Folks, we need to know how to win and lose, and how to graciously do so in either case, while respecting the law and the freedom of choice we are blessed to have in this great nation.
Obviously, there's a sea of all ages struggling to process Trump's win. And there's another sea of folks that are all too happy to gloat about the big, historic win. Our country is oil and water, and we're going to be shaken together whether we like it or not.
Let kindness rule the day.
If you didn't vote Trump, I'm sorry. Disappointment is never welcome. I don't know how you feel. If you're frightened, that's the last thing I want for you. And I can promise you this, no matter our political differences, if Trump tries something illegal or unconstitutional, like rounding up Muslims similar to what happened to the Japanese Americans during WWII, I'll proudly stand with you against it. If legal immigrants are harassed in the nation, I'll fight against that. If ICE squads storm America's streets in some Gestapo-styled cleanse, I'll speak out. Illegal immigration is a problem that must be addressed with both truth and grace. We are a nation of laws and compassion. It's not an either/or proposition.
I'm not in your shoes but I can at least try to relate to you, to some imperfect degree, by drawing from my own past. Years ago, my family moved from Colorado to Hawaii. My sister, a Korean American (adopted at age 3 months), for the first time found herself surrounded by people of all ethnicities, including folks from Korea and Japan and China and across the Pacific Basin. Hawaii is a wonderfully diverse melting pot. But our family encountered the unexpected. We were a white family with a little girl of color. My sister looked "local" but her middle-American upbringing stood out like a signal flare in a midnight sky. She was ostracized, and called names by her classmates. "Banana" means you look local on the outside but on the inside you're not one of us. I could share other injustices. There was that white family whose disgust over our "mixed" household was impossible to ignore. Their words hurt.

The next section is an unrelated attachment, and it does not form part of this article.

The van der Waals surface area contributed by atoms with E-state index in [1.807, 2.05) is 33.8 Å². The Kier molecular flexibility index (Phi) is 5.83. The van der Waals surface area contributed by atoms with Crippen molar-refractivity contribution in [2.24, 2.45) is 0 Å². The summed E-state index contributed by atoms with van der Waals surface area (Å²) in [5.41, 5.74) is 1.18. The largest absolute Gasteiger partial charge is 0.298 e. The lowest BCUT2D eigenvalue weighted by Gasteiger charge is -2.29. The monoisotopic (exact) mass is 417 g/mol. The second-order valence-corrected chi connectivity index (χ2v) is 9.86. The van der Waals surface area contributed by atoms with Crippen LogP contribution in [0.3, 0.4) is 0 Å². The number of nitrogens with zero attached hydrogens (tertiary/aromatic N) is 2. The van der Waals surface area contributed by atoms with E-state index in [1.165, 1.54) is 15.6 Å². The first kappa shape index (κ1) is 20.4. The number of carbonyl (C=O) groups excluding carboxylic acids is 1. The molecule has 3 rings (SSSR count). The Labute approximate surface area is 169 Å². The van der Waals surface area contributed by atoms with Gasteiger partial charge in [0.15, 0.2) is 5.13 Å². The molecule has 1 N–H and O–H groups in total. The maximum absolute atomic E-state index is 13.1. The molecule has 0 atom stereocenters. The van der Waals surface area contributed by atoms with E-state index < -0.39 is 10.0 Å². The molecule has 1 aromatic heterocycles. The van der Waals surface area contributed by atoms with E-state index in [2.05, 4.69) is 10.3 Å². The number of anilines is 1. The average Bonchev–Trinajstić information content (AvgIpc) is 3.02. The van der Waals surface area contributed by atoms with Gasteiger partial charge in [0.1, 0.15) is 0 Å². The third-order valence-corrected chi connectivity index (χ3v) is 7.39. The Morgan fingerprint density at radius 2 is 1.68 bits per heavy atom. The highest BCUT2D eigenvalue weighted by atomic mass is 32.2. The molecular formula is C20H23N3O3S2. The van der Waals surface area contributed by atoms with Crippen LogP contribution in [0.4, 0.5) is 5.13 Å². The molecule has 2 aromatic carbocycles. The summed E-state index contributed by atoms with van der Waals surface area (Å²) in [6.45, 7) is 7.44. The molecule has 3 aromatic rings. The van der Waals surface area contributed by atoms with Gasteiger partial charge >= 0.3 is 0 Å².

My parents told us to love and to let it go. We did so imperfectly.
I experienced great disappointment eight years ago. On most issues the President and I stood apart. His skin color was a non-issue. I wanted to know about the man. He's a good father, husband, and a great orator. At times I was deeply troubled over what he said and over what he might do. At times I feared for my country, my faith, and my family. For eight years I pounded into my own skull, as best I could, and my son's, that while we disagreed with the President on issues, we still respected the office and the man. (Even when in our eyes he wasn't acting worthy of it) And, we prayed for him, which at times was hard to do; in retrospect we didn't pray for him nearly enough.
For the record, I did vote Trump. Trump was not "my man" or my first, second, or eighth choice. He's said deplorable, indefensible things. I took him seriously on some policy issues but not literally on the stupid, ugly things he said. I do believe he was/is the better choice of the two viable candidates we were given. We could debate Hillary over Trump. Both are deeply flawed and both have said and done deplorable things. I'm just not interested in arguing over the prize for least worse sinner. I still have major reservations about Trump. He needs my prayers too.
Let's be honest. You already made up your mind over what you were willing to forgive or tolerate or overlook or pardon in your candidate, and so did I. Like President Obama said eight years ago, that's what elections are for. What matters now is how we move forward.
Civility and kindness must rule the day. The only alternative is hate. And neither one of us can afford that.